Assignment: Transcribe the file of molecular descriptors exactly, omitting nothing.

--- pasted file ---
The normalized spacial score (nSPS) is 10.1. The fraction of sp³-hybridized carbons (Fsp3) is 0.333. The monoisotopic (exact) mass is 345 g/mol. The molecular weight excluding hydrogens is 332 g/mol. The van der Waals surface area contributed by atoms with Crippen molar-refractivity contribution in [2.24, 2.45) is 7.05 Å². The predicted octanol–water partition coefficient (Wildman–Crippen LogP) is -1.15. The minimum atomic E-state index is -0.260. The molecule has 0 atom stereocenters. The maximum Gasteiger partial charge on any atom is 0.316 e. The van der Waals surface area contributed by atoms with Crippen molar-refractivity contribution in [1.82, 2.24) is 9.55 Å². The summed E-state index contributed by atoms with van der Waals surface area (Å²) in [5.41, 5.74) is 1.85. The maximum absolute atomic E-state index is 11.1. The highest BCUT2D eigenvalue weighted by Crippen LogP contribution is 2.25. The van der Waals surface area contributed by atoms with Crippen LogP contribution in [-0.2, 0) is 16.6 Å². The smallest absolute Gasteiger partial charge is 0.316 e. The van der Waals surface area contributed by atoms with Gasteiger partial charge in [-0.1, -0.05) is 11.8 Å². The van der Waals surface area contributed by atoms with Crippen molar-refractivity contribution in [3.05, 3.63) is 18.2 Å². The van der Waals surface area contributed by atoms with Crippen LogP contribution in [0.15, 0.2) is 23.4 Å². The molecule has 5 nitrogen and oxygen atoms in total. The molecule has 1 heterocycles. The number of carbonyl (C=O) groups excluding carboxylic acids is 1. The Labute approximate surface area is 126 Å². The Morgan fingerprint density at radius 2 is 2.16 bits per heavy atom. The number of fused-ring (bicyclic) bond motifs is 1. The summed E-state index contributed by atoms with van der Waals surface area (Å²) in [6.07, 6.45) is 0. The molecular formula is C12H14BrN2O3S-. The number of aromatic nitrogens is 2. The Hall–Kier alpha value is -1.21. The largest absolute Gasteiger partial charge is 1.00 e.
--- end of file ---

The normalized spacial score (nSPS) is 10.1. The fraction of sp³-hybridized carbons (Fsp3) is 0.333. The monoisotopic (exact) mass is 345 g/mol. The molecular weight excluding hydrogens is 332 g/mol. The van der Waals surface area contributed by atoms with Crippen molar-refractivity contribution in [2.24, 2.45) is 7.05 Å². The predicted octanol–water partition coefficient (Wildman–Crippen LogP) is -1.15. The minimum atomic E-state index is -0.260. The molecule has 0 atom stereocenters. The maximum Gasteiger partial charge on any atom is 0.316 e. The van der Waals surface area contributed by atoms with Crippen molar-refractivity contribution in [1.82, 2.24) is 9.55 Å². The summed E-state index contributed by atoms with van der Waals surface area (Å²) in [5.41, 5.74) is 1.85. The maximum absolute atomic E-state index is 11.1. The highest BCUT2D eigenvalue weighted by Crippen LogP contribution is 2.25. The van der Waals surface area contributed by atoms with Crippen LogP contribution in [-0.2, 0) is 16.6 Å². The smallest absolute Gasteiger partial charge is 0.316 e. The van der Waals surface area contributed by atoms with Gasteiger partial charge in [-0.1, -0.05) is 11.8 Å². The van der Waals surface area contributed by atoms with Crippen molar-refractivity contribution in [3.05, 3.63) is 18.2 Å². The van der Waals surface area contributed by atoms with Crippen LogP contribution in [0.15, 0.2) is 23.4 Å². The molecule has 5 nitrogen and oxygen atoms in total. The molecule has 1 heterocycles. The number of carbonyl (C=O) groups excluding carboxylic acids is 1. The Labute approximate surface area is 126 Å². The Morgan fingerprint density at radius 2 is 2.16 bits per heavy atom. The number of fused-ring (bicyclic) bond motifs is 1. The summed E-state index contributed by atoms with van der Waals surface area (Å²) in [6.07, 6.45) is 0. The molecular formula is C12H14BrN2O3S-. The number of aromatic nitrogens is 2. The Hall–Kier alpha value is -1.21. The largest absolute Gasteiger partial charge is 1.00 e.